5 Reasons to Study History at University

2nd August, 2019

Egyptian hieroglyphics

History is a fantastic subject to study at university. Hundreds of hugely successful people have studied history at university including George W. Bush, Sacha Baron Cohen, and Louis Theroux. Studying History has undoubtedly furthered their careers by exposing them to different cultures, teaching them new skills, and giving them an interesting challenge.

History might seem like a less 'practical' degree option, but it intersects with so many subjects. Some of the most successful people around studied history at university, so maybe you should too!

Here are some top reasons why you should pursue a history degree:


‘Those who cannot remember the past are condemned to repeat it.’ - George Santayana

This quotation has turned into a cliche, but it is strongly rooted in truth. Humans are adept at seeing patterns, and by studying the past, we are able to see what has once happened reappear in modern society.

Joseph Goebbels, Minister of Propaganda in Nazi Germany, is widely known as a master of political propaganda. He contributed to a monstrous regime by gathering support for the Nazi party throughout Germany, enabling Hitler to seize power, and helping enable the holocaust.

Studying the past makes us aware of what dangers may lie ahead, and how to best defend ourselves from them. By being aware of the past, we can make the future a better place. 

Nazi literature


Lecturing in history

One great thing about studying history is the huge amount of transferable skills it provides. Some people think that to guarantee a good job after university, you need to study either a vocational or a STEM subject, but this simply isn’t true.

The analytical skills one learns by completing a history degree can set you up for a wide range of careers after university. These include: lawyer, civil servant, museum curator, book publisher, management consultant, media researcher and charity worker. 

Studying history teaches you about people, societies, trains you in how to identify facts from untruths, and gives you plenty of experience in presenting your research to others in a clear way.


Another great thing about studying for a history degree is the exposure you get to different societies and cultures throughout time.

What comes to mind when you hear the word ‘slavery’? Dozens of cultures in the past have had their own slave systems, from the Ancient Romans to 18th Century Americans and modern slavery. Studying how similar systems are run by different cultures in different eras allows you to gain a holistic view of how humans function throughout history.

Studying history prepared Louis Theroux for his career following subcultures around the world. It gave him the background needed to fully understand where his interviewees were ‘coming from’, even when he disagreed with their points of view. Without his academic background, he would have known much less about members of cults, white supremacists, and religious leaders.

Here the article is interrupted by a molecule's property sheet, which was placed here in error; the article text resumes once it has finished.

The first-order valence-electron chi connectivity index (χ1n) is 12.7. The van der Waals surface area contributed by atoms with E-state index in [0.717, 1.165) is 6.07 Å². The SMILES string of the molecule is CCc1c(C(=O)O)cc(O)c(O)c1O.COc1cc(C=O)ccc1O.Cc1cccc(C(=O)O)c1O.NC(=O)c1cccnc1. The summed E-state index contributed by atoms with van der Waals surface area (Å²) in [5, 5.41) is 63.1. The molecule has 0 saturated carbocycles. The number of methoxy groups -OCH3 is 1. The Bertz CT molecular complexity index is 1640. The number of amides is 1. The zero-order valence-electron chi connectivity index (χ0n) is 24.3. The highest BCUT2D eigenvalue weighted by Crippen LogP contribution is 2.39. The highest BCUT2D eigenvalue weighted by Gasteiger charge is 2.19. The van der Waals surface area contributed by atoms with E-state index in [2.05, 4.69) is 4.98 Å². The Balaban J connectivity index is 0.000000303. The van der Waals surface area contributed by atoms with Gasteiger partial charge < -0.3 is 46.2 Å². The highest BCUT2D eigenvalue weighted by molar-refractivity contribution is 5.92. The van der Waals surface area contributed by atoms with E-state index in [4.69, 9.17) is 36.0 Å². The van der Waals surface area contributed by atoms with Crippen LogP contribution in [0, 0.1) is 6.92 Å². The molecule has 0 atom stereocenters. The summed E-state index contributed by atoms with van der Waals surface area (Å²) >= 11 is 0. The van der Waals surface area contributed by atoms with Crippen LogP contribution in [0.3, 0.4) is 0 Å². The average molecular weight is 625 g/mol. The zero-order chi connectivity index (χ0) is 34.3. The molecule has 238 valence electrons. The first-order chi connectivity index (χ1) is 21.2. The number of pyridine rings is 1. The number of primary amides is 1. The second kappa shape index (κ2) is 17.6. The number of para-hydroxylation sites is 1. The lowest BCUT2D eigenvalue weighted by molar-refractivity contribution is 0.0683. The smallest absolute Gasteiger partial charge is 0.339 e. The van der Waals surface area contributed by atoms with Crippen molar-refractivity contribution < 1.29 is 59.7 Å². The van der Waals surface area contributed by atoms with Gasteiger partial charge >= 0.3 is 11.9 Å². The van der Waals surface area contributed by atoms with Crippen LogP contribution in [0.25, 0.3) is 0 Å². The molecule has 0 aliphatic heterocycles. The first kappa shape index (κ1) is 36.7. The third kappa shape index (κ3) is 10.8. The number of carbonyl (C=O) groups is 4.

Louis Theroux


If you’ve studied history before, don’t be put off by the difference in experience if you study it at university. There’s no denying that it’s a bit more difficult, but some of the new challenges are fun obstacles to overcome!

Firstly, there’s no comprehensive textbook. If you’ve studied history at school, it’s likely that you were given one textbook that covered all of the material that you needed for your exam. At university, no subject is quite that simple! You’ll be expected to read many books with different arguments, sometimes disagreeing with each other, and come to your own evidence-based opinion. This means that you’ll be rewarded for independent, original thought. To get a top grade, you can’t just learn a book cover to cover, but you’ll have to overcome the challenge of having an opinion of what’s being argued, and maybe even presenting your own original ideas!


Realistically, if you’re considering studying history at university, then you probably already love learning about the past. If you’re not 100% confident what career you want to pursue after university, you may as well study something that both leaves your options open and is something that you’re genuinely interested in.

We find that the most successful students are those who have a real passion for their subjects. Studying history is a great opportunity to spend a few years what you really enjoy, develop in demand skills, and have a great time.

An old Biblical text

While you’re developing your interests, here’s a selection of history books that staff at Oxbridge Interviews recommend:

  • SPQR: A History of Ancient Rome - A complete history of Ancient Rome brought to life by popular classicist and historian, Mary Beard 
  • Alexander Hamilton - A biography of the founding father of the United States of America that inspired the famous musical 
  • Blitzed: Drugs in Nazi Germany - An exposée into how the use of hard drugs affected Nazi Germany